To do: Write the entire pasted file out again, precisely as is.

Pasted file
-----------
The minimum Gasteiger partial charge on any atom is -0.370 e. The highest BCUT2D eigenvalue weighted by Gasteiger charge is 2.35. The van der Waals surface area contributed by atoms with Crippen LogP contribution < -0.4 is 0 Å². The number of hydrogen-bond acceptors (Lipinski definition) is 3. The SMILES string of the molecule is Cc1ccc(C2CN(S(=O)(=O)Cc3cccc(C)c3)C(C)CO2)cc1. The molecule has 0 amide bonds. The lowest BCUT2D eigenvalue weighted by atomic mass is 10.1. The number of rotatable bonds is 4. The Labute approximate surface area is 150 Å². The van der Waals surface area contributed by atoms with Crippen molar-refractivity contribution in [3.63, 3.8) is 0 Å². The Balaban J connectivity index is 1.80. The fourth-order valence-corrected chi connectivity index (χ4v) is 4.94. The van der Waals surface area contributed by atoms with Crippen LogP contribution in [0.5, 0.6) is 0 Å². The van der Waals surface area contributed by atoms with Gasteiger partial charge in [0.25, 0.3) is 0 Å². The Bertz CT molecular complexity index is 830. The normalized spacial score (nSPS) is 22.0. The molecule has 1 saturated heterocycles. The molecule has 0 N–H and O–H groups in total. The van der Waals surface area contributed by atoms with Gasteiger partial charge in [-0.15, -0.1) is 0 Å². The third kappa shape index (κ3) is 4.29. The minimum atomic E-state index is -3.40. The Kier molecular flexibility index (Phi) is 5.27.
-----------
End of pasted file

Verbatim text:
The minimum Gasteiger partial charge on any atom is -0.370 e. The highest BCUT2D eigenvalue weighted by Gasteiger charge is 2.35. The van der Waals surface area contributed by atoms with Crippen LogP contribution < -0.4 is 0 Å². The number of hydrogen-bond acceptors (Lipinski definition) is 3. The SMILES string of the molecule is Cc1ccc(C2CN(S(=O)(=O)Cc3cccc(C)c3)C(C)CO2)cc1. The molecule has 0 amide bonds. The lowest BCUT2D eigenvalue weighted by atomic mass is 10.1. The number of rotatable bonds is 4. The Labute approximate surface area is 150 Å². The van der Waals surface area contributed by atoms with Crippen molar-refractivity contribution in [3.63, 3.8) is 0 Å². The Balaban J connectivity index is 1.80. The fourth-order valence-corrected chi connectivity index (χ4v) is 4.94. The van der Waals surface area contributed by atoms with Crippen LogP contribution in [0.5, 0.6) is 0 Å². The van der Waals surface area contributed by atoms with Gasteiger partial charge in [0.25, 0.3) is 0 Å². The Bertz CT molecular complexity index is 830. The normalized spacial score (nSPS) is 22.0. The molecule has 1 saturated heterocycles. The molecule has 0 N–H and O–H groups in total. The van der Waals surface area contributed by atoms with Gasteiger partial charge in [-0.15, -0.1) is 0 Å². The third kappa shape index (κ3) is 4.29. The minimum atomic E-state index is -3.40. The Kier molecular flexibility index (Phi) is 5.27.